• Finished main expansion board: IDE and UART!

    Dylan Brophy10/28/2016 at 00:19 0 comments

    I finally finished the expansion board. Its the same size as the main board but is focused on interface with other hardware and peripherals. These include IDE hard/disk drives and UART. The UART is for interfacing with my Open Source Graphics Card and for easier programming of the EEPROM. The graphics card is another project you should check out. I will be testing my new hardware when I make a EEPROM programmer and can really test my programs.

  • Official 3rd Try! Seems like its working this time.

    Dylan Brophy09/11/2016 at 00:57 0 comments

    When I originally started on this project 2 years ago, I made some fairly simple hardware to make a computer with. Although it didn't end up working, I learned a lot and really began to understand how computers worked on a much deeper level. I also got a Z80, along with some other chips I would use in the future. A year later, I tried again. I made a PCB design in EAGLE and ordered my board from OSH park. Since I was inexperienced in the areas I was exploring, I made mistakes in the underlying foundation that the computer would be built upon, eventually leading me to have to scrap that version. Now, I am trying again. This time I know a LOT more about what I am doing, and have made a computer system in an FPGA which taught me too. This version FINALLY seems to be working. I have made an EEPROM programmer, have a working output port, and will be testing the newly-added 32K RAM today. I have also started making OS2, which so far works in the emulator. It, as of now, can read a file, get user input, and dynamically allocate memory. I am trying to make it compatible with CP/M so I can run programs from it.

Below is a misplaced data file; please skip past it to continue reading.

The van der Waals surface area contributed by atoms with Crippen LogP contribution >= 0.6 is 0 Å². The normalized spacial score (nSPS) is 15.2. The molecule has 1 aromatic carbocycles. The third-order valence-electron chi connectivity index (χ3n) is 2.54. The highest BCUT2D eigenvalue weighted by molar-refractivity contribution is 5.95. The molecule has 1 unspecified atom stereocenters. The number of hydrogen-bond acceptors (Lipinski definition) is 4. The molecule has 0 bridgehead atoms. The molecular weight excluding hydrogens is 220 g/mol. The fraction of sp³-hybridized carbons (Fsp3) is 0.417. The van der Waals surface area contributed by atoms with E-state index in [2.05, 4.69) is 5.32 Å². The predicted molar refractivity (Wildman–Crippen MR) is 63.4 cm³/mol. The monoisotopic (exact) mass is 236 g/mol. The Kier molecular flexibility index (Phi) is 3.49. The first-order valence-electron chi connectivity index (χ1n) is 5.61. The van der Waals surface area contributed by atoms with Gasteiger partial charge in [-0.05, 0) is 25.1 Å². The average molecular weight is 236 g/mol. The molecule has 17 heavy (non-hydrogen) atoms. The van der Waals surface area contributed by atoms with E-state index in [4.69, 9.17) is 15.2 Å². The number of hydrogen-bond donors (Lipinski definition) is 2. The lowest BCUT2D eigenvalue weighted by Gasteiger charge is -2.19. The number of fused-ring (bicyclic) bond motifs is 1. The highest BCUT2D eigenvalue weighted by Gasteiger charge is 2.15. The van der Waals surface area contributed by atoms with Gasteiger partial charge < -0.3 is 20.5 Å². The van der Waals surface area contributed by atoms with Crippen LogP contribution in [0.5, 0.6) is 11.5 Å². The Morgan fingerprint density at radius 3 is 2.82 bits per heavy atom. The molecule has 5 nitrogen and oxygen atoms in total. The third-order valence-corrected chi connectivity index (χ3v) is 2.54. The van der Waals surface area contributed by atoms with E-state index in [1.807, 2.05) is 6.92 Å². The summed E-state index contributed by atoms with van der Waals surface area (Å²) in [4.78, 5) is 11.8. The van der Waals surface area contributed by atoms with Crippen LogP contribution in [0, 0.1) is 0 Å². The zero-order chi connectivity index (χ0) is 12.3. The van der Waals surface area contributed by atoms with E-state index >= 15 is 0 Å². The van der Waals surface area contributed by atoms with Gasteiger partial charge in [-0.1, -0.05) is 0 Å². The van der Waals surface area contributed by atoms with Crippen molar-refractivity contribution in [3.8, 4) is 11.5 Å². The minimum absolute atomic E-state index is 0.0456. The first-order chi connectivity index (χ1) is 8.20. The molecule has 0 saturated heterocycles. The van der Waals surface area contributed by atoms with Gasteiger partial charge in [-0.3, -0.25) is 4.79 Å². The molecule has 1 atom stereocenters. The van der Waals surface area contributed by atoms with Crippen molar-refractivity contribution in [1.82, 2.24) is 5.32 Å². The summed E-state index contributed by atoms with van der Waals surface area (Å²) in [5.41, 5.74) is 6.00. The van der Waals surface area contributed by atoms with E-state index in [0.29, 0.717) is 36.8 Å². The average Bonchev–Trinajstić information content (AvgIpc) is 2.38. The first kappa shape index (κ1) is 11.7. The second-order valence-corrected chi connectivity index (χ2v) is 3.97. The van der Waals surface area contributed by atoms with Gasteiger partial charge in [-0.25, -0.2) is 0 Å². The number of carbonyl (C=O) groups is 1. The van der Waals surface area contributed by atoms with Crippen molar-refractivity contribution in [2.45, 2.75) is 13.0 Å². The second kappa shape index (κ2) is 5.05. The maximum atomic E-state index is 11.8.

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Mustafa Kemal Peker wrote 04/08/2017 at 16:31 point

Hi Dylan,

At last my monitor type OS (with inline assembler and disassembler )is ready
Please setup and try this v1.0b 
you can find all necessary information in my Efex pages;



http://peker.000webhostapp.com/Efex-V4/



please send me your comments than I can improve software



Thank you

  Are you sure? yes | no

Hacker404 wrote 03/27/2017 at 10:03 point

I'd love to see more details about this project. I have some similar projects as well. 

  Are you sure? yes | no

Dylan Brophy wrote 03/27/2017 at 14:31 point

Yes! I saw the #Z80 Retro Computer (With Graphics).  I think I can learn a lot from you.  You have excellent documentation and your projects seem to be made very cleanly.  Its really nice.  I havent looked much into that project in the past but looking more into it now I think I should study it!

I haven't worked on the project in a while because I need to figure some problems out and get some more extra cash. I have the money, I just want to grow it before I spend any.  Watch for a next update though - the project is not dead and I intend on completing it.

  Are you sure? yes | no